Perusing the local classifieds, it appears that one of our many Indian casinos has open positions for "floor supervisor" and "vault cashier". The description for the first position begins thusly:
Supervises assigned table games or assigned areas of the slot floor. Responsible for dealer and slot attendant procedural errors. Responsible for tracking table game players. Responsible for maintaining gaming table chip racks. Corrects errors made by dealers and slot attendants on gaming floor.The vault cashier operates as follows:
Responsible for maintaining security and accountability of cash, chips, coin, and other negotiables. Provides constant flow of cash, chips, and coin to the Specialty Banks and to all cage cashiers. Must have above average money handling skills.
That all sounds a lot like what Hank Paulson does. How has our economic engine transformed from a thrumming powerhouse to a smoke-filled, clock-free warehouse patrolled by concierges and populated by the desperate and the grasping? (Actually, that comparison is not really fair to the casinos, which have plenty of things for people who don't even gamble, such as live entertainment, excellent buffets, and custom-design golf courses.) I think we all know how it got to this point, but the question deserves to be at least rhetorically asked of the next CEO skulking into Washington for his handout.
Via Edge of Chaos comes this heartwarming tale of how our current financial crisis came to be. Fun stuff.
Yes, the world's economy had been placed in the hands of a bunch of smug, fresh-faced dickheads who were being paid to play with other people's money. And Whitney (and Nouriel Roubini, and a few honorable others) refused to go along with it. These kids had no experience in making anything of value, or managing anything of merit; what they had were suspenders, slicked-back corporate-bullethead haircuts, multiple monitors with regression analysis spreadsheets with which to rig the guesses they made on the nothing they sold, and a sense of entitlement.
Folks, we handed the keys over to Patrick Bateman, and we were just cool with that, as long as Pat threw an occasional handful of his Monopoly money our way, in between rhapsodizing on the ineffability of Sussudio.
[Photo via The Beast.]
Yes. Jumping would be a fine start for them, though stringing them up from the nearest lamppost also sounds good.
Fully committed to her life's work of trying to be the biggest swinging dick in whatever room she happens to inhabit, Camille Paglia leavens her tepid endorsement of Obama's electoral victory with an incredibly unnecessary defense of Sarah Palin's lack of oratorical skills -- or for that matter, common sense, decency, an understanding of decorum (as her bizarre attempt to horn in on McCain's concession speech showed).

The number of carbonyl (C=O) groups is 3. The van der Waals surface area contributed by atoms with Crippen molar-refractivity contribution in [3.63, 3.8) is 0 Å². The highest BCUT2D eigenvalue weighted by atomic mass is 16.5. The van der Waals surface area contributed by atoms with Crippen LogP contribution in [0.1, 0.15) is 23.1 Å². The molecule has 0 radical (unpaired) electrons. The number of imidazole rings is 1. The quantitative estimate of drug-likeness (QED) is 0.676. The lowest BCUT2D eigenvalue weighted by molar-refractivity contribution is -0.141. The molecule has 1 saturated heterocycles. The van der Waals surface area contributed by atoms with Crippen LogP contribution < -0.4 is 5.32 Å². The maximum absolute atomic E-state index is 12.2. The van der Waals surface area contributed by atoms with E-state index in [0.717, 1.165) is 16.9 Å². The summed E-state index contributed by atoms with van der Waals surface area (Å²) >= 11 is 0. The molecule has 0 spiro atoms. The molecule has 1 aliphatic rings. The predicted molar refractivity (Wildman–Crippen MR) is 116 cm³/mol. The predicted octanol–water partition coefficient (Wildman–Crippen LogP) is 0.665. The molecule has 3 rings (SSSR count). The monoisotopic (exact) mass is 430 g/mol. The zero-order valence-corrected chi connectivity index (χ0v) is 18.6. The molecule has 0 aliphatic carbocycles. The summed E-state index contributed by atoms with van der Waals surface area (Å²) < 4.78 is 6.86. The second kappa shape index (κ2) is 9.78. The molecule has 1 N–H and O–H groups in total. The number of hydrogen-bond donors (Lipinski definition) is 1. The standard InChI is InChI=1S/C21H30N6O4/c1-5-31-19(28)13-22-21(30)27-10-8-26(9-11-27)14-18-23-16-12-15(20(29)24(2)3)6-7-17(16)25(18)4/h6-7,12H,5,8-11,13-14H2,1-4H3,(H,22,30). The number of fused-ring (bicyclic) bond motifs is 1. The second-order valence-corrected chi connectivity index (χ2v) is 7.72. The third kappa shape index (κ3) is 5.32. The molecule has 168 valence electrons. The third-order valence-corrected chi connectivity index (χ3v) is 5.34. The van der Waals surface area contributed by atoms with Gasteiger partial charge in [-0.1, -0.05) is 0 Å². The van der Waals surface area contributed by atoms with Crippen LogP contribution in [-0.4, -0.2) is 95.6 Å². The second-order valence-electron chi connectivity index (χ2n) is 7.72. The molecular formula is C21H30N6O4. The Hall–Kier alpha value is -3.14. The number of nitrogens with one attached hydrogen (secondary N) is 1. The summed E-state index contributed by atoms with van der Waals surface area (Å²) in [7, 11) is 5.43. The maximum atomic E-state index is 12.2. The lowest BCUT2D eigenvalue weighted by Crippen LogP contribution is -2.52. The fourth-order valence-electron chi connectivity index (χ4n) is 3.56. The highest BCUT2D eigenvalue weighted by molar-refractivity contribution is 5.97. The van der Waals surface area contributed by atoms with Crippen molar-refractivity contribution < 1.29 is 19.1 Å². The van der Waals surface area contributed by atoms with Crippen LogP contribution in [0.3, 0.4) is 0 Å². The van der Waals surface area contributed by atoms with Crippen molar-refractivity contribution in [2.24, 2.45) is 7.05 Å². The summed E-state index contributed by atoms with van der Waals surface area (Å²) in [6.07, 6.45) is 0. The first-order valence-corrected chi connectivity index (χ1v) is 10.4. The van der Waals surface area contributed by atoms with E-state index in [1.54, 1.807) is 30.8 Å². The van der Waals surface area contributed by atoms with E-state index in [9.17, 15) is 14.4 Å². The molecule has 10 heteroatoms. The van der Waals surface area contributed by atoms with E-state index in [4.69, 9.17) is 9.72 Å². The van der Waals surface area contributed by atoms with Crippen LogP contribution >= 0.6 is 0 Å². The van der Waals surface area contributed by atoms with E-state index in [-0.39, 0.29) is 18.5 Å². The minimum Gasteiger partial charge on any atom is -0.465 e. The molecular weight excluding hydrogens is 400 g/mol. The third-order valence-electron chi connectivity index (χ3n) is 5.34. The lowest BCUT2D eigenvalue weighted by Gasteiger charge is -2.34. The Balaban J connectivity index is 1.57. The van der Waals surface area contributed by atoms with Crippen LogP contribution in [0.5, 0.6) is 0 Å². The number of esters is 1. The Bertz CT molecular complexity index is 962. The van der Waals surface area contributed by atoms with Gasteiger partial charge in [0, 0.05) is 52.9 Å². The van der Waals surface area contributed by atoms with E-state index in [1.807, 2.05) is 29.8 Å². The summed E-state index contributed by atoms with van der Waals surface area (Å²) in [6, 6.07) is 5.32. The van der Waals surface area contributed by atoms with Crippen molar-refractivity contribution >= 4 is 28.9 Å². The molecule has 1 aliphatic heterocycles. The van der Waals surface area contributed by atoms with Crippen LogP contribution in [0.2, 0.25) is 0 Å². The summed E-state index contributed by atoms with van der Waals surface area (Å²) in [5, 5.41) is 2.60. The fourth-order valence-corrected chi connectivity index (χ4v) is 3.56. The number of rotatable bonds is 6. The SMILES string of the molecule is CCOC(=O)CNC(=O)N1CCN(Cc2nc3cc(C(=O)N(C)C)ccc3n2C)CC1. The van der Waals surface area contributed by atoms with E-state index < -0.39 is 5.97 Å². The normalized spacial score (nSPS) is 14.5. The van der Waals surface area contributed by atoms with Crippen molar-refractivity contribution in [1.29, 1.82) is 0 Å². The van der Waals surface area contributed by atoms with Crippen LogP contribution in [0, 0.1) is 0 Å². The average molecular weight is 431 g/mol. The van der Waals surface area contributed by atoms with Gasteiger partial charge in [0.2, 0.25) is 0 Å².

Weak writers are, by definition, weak thinkers, and Paglia certainly proves this rule here. What little sense her harrumphing makes is as woefully mischaracterized as any Limbaugh/Hannity/Coulter manifesto found aurally scrawled in the tearoom stalls of right-wing radio. It doesn't even qualify as misplaced contrarianism, it's just hopelessly muddled finger-wagging.
Palin's problems are multiple, but let's briefly round them up one at a time, one more time. The lack of "King's English" is not the issue with Palin's public speaking patterns -- the issue is that she uses stock phrases repetitively, without attention to meaning, content, or even rhythm. I don't think this is because she is stupid, per se. I think it is because she doesn't know the answer to what she is being asked, which is a different thing. She appears to not know a great many answers; this has been her most consistent trait.
We all watched incessant coverage of her for two interminable months. Can you honestly recall her ever making sense or telling the truth about anything? Most of the time -- and the many transcripts of her many speeches and few cherry-picked interviews all bear this out -- she was clearly just spinning her wheels, frantically trying to obfuscate what was already obvious. She was just in way over her head. This has not changed in the post-election media blitz (I do not think the word "exclusive" means what several media entities seem to think it means) one bit; she is as clueless and inarticulate as ever.
The idea that this stupefying level of inadequacy at communicating even basic ideas and plans for, y'know, governance, has its equivalent in be-bop saxophone music proves only that Paglia knows precious little about either of those subjects. The notion that Sarah Palin's aphasic oratory evokes Coltrane or Ornette Coleman or some such is almost offensive in its ridiculousness. What those musicians brought to the table was years of work, technique, theory, and deliberate intent, not her fumbling, stammering, burbling foolishness. The difference, Paglia would know if she were intellectually honest, is that the saxophonist knows what he is doing.
Yes, that's just what we need -- another Nixon. Except Nixon had plenty of experience, and was observably intelligent, conversant in a wide variety of subjects. Nixon read and wrote books; Palin apparently unglues herself from Ice Truckers and Deadliest Catch just long enough to feather her nest and get knocked up again. I cannot recall a single instance where she appeared to know anything meaningful on the subject or issue she was talking about. Not one.